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Curtiss A-1 Triad (Model E)

United States (1911)
Picture of Curtiss A-1 Triad (Model E) Experimental Navy Floatplane Aircraft
Picture of Curtiss A-1 Triad (Model E) Experimental Navy Floatplane Aircraft Picture of Curtiss A-1 Triad (Model E) Experimental Navy Floatplane Aircraft
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The Curtiss A-1 Triad became the first aircraft to be purchased by the United States Navy.


Detailing the development and operational history of the Curtiss A-1 Triad (Model E) Experimental Navy Floatplane Aircraft.  Entry last updated on 11/2/2017. Authored by Staff Writer. Content ©www.MilitaryFactory.com

Like the United States Army's air service of the early 20th century, the United States Navy (USN) air power managed a humble beginning through a series of experimental aeroplanes used to prove certain concepts of naval service viable. The Curtiss A-1 "Triad" became the United States Navy's first-ever aircraft when ordered on May 8th, 1911 and this platform was developed as a true "amphibian" - able to take-off and land from both water and airfields respectively thanks to a floatplane pontoon arrangement for the former action and a retractable wheeled undercarriage for the latter. The "Triad" name stemmed from this versatility for the machine operated through all three facets - air, land, and sea. While not used in a frontline, combat-minded operational manner by the USN, the A-1 still held tremendous value in a developmental sense concerning testing, doctrine, and pilot training. The Triad saw a first flight on February 25th, 1911 and carried the company model designation of "Model E".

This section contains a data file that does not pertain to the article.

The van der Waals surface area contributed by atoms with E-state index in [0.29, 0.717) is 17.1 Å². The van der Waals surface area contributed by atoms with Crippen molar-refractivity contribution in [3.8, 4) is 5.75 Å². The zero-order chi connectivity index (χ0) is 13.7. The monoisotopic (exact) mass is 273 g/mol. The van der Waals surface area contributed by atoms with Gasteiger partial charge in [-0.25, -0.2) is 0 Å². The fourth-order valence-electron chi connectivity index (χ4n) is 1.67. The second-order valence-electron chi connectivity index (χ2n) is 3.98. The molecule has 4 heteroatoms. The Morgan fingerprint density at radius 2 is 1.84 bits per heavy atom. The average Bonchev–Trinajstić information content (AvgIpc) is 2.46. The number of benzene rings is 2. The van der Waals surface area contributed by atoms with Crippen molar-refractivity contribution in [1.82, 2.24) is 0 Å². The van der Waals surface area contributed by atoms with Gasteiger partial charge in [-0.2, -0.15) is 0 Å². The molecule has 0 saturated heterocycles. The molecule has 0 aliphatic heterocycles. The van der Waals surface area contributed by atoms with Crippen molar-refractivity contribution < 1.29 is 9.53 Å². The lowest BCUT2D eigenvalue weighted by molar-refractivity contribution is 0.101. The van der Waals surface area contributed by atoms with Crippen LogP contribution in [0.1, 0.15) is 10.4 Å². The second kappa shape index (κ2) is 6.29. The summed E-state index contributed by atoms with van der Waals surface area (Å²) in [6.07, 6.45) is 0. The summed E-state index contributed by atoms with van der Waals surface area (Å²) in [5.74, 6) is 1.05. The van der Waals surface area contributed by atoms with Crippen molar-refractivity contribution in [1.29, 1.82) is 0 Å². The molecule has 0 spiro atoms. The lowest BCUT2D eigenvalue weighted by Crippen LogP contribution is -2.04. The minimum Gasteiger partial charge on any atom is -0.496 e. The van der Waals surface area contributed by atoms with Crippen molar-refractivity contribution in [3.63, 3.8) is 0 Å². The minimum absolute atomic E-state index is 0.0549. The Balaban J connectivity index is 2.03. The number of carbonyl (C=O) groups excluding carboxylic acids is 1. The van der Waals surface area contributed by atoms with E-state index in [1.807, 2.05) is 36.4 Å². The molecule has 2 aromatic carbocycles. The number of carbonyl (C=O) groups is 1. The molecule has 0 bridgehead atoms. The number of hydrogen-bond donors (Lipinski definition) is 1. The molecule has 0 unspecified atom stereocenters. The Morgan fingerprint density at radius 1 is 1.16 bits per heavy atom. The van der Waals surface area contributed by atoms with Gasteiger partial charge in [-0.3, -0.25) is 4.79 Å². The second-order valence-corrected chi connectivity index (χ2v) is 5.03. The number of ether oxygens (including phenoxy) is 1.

Experimentation with such over-water aircraft like the Triad is what piqued the interest of USN authorities in the early years of flight. Glen Curtiss (1878-1930), founder of his famous Curtiss Aeroplane Company, showcased to the Navy the value of his floatplane designs when he landed an aircraft on the water alongside a US Navy vessel. The vessel then used its onboard crane to recover the aircraft - giving rise to the concept of seaplane observation platforms that was carried even into World War 2 (1939-1945) for over-the-horizon scout work. The USN moved on purchasing some fourteen A-1s and variants included the E-4 and E-8 with differences laying in the type and output of engine in play (the "E-4" had a 4-cylinder engine, the "E-8" an 8-cylinder engine, and the "E-8-75" an engine of 75 horsepower output).